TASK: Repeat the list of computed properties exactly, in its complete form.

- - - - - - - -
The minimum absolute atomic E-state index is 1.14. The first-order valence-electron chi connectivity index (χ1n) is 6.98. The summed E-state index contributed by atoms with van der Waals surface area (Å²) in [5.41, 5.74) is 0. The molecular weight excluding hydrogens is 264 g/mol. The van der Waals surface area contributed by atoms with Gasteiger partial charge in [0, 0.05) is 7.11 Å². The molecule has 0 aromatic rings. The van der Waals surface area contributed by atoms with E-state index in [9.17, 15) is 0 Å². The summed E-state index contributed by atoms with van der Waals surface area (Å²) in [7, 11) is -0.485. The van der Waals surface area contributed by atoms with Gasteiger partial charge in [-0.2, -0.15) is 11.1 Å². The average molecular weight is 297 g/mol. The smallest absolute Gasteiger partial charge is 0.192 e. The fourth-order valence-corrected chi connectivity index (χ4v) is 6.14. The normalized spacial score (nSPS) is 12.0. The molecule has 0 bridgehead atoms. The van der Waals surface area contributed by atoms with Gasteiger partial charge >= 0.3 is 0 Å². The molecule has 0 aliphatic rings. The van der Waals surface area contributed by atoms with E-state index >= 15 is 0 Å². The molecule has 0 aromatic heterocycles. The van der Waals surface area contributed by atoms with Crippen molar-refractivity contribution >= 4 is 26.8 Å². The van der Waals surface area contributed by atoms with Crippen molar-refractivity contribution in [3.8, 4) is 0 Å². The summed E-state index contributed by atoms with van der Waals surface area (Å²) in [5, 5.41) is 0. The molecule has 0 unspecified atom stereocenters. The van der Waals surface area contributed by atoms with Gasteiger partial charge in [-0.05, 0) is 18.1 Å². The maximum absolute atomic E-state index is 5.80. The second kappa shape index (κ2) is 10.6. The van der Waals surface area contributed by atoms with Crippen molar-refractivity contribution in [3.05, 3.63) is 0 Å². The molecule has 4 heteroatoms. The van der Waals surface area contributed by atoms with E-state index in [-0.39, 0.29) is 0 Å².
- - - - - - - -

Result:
The minimum absolute atomic E-state index is 1.14. The first-order valence-electron chi connectivity index (χ1n) is 6.98. The summed E-state index contributed by atoms with van der Waals surface area (Å²) in [5.41, 5.74) is 0. The molecular weight excluding hydrogens is 264 g/mol. The van der Waals surface area contributed by atoms with Gasteiger partial charge in [0, 0.05) is 7.11 Å². The molecule has 0 aromatic rings. The van der Waals surface area contributed by atoms with E-state index in [9.17, 15) is 0 Å². The summed E-state index contributed by atoms with van der Waals surface area (Å²) in [7, 11) is -0.485. The van der Waals surface area contributed by atoms with Gasteiger partial charge in [-0.2, -0.15) is 11.1 Å². The average molecular weight is 297 g/mol. The smallest absolute Gasteiger partial charge is 0.192 e. The fourth-order valence-corrected chi connectivity index (χ4v) is 6.14. The normalized spacial score (nSPS) is 12.0. The molecule has 0 bridgehead atoms. The van der Waals surface area contributed by atoms with Gasteiger partial charge >= 0.3 is 0 Å². The molecule has 0 aliphatic rings. The van der Waals surface area contributed by atoms with E-state index >= 15 is 0 Å². The molecule has 0 aromatic heterocycles. The van der Waals surface area contributed by atoms with Crippen molar-refractivity contribution >= 4 is 26.8 Å². The van der Waals surface area contributed by atoms with Crippen molar-refractivity contribution in [3.8, 4) is 0 Å². The summed E-state index contributed by atoms with van der Waals surface area (Å²) in [5, 5.41) is 0. The molecule has 0 unspecified atom stereocenters. The van der Waals surface area contributed by atoms with Gasteiger partial charge in [-0.05, 0) is 18.1 Å². The maximum absolute atomic E-state index is 5.80. The second kappa shape index (κ2) is 10.6. The van der Waals surface area contributed by atoms with Crippen molar-refractivity contribution in [3.05, 3.63) is 0 Å². The molecule has 4 heteroatoms. The van der Waals surface area contributed by atoms with E-state index in [-0.39, 0.29) is 0 Å².